In her recent piece for The Washington Post, Indian journalist Barkha Dutt claimed that “the recent terror attack on Hindu pilgrims could change everything for Kashmir”. She also said that the attack had brought Kashmir’s “27-year-old insurgency” to critical crossroads. There are some stark realities in the statement which cannot be denied. The recent attack alone should not wake us up, but the post 9/11 realities and global shifts of politics cannot be overlooked too. In a world marred by wars and dangerous diplomacies, opportunistic policies of nation-states are never there to resolve longstanding disputes. Their businesses are running as long as the disputes remain unresolved. 

However, the arguments she raises further in her piece are unfounded and have been written in a manner of looking down on the people of Kashmir intellectually. She pretends to be the messiah of people (I don’t know whose) while writing narratives that build up the current Hindutva myth. These lies destroy every credibility she may have with the people. This is not a curious Barkha Dutt case. Many Indian journalists and “Kashmir experts” have a habit of glorifying their political setup and aggressive policies in Kashmir because they cannot survive without appeasing their masters. Perhaps, they will get jobless if peace returns, who knows!

She asks, “In the land of Mahatma Gandhi, why is there not one non-violent icon in the valley?” She has forgotten the dialogue offered by Yasin Malik to the government of India. What happened to JKLF in 1994 must serve as a reminder to all the peace loving people. They were backstabbed and ignored by the Government of India and its consequences are well in front of us. In 1996, the Jammu and Kashmir government set up the State Autonomy Committee and recommended the restoration of autonomy in 1999, the NDA government rejected the resolution passed by the J&K assembly. Dr Farooq Abdullah was not trusted. Even the People’s Democratic Party was formed just days after the Kargil War had ended. Although it had been an old dream of Mufti Mohammad Sayeed, it was formed to bring peace between India and Pakistan at that point of time. Mirwaiz Umar Farooq is called a moderate in Delhi, in fact. Advocate Jalil Andrabi was killed by Army for his zeal to bring peace in Kashmir. We have the father of Tufail Mattoo, who has has shown exemplary valour and his fight against the state apparatus is an inspiration to all of us. Therefore, there is no dearth of non-violent icons in Kashmir, but the truth is that they are not recognized.

She mentions Irom Sharmila and tells people of Kashmir to get inspired from her. No doubt Irom Sharmila is an inspiration for the whole human race, but exactly like the Indian state, she did not recognize Parveena Ahanger, the Iron Lady of Kashmir. After the disappearance of her son during 90s, she championed the cause of all those subjected to enforced disappearance. She was nominated for the prestigious Nobel Prize for Peace in the year 2005 but she never got any recognition from the state. Do you expect dialogues to happen in the atmosphere of arrogance? People deserve justice, equality and freedom while activists are busy proving their worth.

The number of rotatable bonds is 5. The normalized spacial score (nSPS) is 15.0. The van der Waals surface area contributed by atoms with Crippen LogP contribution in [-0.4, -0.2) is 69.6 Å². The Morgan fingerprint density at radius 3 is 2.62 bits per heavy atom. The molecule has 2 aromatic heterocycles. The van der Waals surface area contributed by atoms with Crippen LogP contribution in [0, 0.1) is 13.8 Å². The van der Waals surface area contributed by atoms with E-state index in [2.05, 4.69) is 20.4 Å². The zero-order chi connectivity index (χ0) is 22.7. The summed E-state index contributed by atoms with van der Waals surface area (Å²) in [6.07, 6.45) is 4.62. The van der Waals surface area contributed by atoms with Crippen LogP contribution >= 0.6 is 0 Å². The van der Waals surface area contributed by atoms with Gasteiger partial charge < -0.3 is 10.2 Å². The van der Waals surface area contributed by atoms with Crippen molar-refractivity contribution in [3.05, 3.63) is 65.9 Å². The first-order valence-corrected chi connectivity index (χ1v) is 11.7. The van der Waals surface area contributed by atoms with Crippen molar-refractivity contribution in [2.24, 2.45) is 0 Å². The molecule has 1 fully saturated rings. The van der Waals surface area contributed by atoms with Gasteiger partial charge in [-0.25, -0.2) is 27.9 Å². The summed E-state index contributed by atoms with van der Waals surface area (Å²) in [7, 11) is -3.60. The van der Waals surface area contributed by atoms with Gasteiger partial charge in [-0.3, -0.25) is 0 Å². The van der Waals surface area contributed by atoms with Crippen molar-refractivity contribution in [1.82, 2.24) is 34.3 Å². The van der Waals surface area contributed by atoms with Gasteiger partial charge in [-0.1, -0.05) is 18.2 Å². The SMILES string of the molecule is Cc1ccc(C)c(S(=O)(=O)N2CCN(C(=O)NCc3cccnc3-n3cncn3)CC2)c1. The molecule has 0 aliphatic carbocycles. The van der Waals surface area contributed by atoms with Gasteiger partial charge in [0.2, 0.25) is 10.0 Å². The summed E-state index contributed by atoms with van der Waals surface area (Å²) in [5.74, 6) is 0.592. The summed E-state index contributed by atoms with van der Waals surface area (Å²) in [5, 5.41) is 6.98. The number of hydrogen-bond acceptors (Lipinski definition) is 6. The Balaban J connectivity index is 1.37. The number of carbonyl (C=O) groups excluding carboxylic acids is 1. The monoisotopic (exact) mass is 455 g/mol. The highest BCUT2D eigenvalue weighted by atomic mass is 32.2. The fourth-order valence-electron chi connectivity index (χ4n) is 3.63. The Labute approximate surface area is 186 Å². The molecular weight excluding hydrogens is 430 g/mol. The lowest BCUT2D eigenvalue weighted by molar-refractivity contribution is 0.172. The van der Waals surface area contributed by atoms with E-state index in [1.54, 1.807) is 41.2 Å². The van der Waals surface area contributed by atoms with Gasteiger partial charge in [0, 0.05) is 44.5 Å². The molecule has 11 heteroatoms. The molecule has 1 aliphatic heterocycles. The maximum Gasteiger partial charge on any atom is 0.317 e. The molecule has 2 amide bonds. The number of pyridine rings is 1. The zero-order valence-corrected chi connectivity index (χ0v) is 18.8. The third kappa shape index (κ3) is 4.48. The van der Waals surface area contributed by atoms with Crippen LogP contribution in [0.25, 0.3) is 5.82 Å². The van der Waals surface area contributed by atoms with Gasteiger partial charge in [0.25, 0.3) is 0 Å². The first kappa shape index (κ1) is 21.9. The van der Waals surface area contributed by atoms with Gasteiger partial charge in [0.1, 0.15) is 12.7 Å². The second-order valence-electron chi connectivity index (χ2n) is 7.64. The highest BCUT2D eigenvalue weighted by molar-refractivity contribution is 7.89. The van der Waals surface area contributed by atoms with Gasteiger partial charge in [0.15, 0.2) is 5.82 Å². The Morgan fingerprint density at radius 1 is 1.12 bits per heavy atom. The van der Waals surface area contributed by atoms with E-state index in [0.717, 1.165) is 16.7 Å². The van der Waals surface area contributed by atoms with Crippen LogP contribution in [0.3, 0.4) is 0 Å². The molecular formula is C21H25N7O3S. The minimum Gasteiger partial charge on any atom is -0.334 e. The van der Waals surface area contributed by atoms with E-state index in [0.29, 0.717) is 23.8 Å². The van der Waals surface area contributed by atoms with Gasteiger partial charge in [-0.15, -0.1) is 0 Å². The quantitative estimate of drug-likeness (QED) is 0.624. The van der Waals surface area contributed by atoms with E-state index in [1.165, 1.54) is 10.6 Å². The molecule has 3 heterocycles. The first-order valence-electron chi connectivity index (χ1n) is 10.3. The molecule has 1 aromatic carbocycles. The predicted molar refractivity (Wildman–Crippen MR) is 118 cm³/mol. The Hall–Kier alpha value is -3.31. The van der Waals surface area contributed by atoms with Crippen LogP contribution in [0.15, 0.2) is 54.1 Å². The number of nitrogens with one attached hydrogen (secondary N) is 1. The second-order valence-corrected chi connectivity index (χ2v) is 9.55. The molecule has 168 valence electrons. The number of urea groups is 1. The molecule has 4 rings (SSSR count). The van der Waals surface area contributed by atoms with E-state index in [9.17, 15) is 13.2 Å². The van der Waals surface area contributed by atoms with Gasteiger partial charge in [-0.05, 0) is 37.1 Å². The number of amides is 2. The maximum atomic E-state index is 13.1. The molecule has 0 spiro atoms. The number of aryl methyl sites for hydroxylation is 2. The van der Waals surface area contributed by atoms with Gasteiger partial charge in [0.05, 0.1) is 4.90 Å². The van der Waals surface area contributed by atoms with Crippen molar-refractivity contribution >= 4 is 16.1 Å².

‘Militants’ of Kashmir have no role in India and there is no point of their want to start communal riots in India. Communal riots in India are as old as the partition of India. This rhetoric of linking Kashmir to Muslims of India is an irrational one. MJ Akbar also said last year that giving up Kashmir was surrendering Muslims’ rights which is baseless from the face of it. Linking ‘Muslim’ to Kashmir does not help because Kashmir issue is not the issue of religion and the question of Indian Muslims is distinct from that of Kashmiris. It is due to their will that Indian Muslims form an absolute part of India and the fact is quite undeniable.

Our hearts bleed when a protestor or a policeman is killed in the streets of Kashmir but the selective sermonising over human losses does a lot of disservice to the values we respect and observe as humans. The soldier, the policeman, the civilian, the militant, all belong to the category of humans and they all deserve to live. While pursuing our agenda, we attack the consequences, not the root cause. While a group of families of Kashmiri young men killed in protests in 2010 and 2016 were planning to gather at Lal Chowk to condemn the attack on Yatris, Farooq Ahmad, Wamiq’s (a young boy killed in 2010) father was quoted as saying, “I can feel the pain of the families of every killed yatri. I have been living with this pain for the past many years.” He also said, “There was no condemnation from the people of India.”(Muzamil Mattoo, Kashmir Reader, July 14, 2017)

It is, therefore, humbly argued that the learned journalist needs to present the view of the people, their struggle, instead of a state focused perspective. By presenting a state perspective, you betray your own people. The liberals in India badly need to organize #NotInMyName protests for the violence committed in Kashmir. They must ask for forgiveness from the people of Kashmir.

Excerpts in Greater Kashmir newspaper:

Also here: http://dailykashmirimages.com/Details/144760/sponsored-media-paid-journalism


Kashmir, Human Rights and Global Attention

In an interview with Pankaj Mishra in 2010, Basharat Peer spoke of the attention Americans needed to put towards Kashmir. He also spoke of his visit to America in 2006 where he had gone with great expectations that people might talk Kashmir in detail and express their opinion. To his surprise people would not care and some would not even know about it. Similarly, Kashmir’s first hip-hop artist, Roushan Illahi, popularly known by his stage name MC Kash, went to tour Europe in 2016 as a student of peace to raise general awareness around the world about Kashmir. I met him before his visit and he was so ambitious and purposeful about his effort of telling the outside world about the world’s most militarized zone. Contrary to his expectations, he would be shocked by the responses as some people would even ask him, “What is Kashmir?”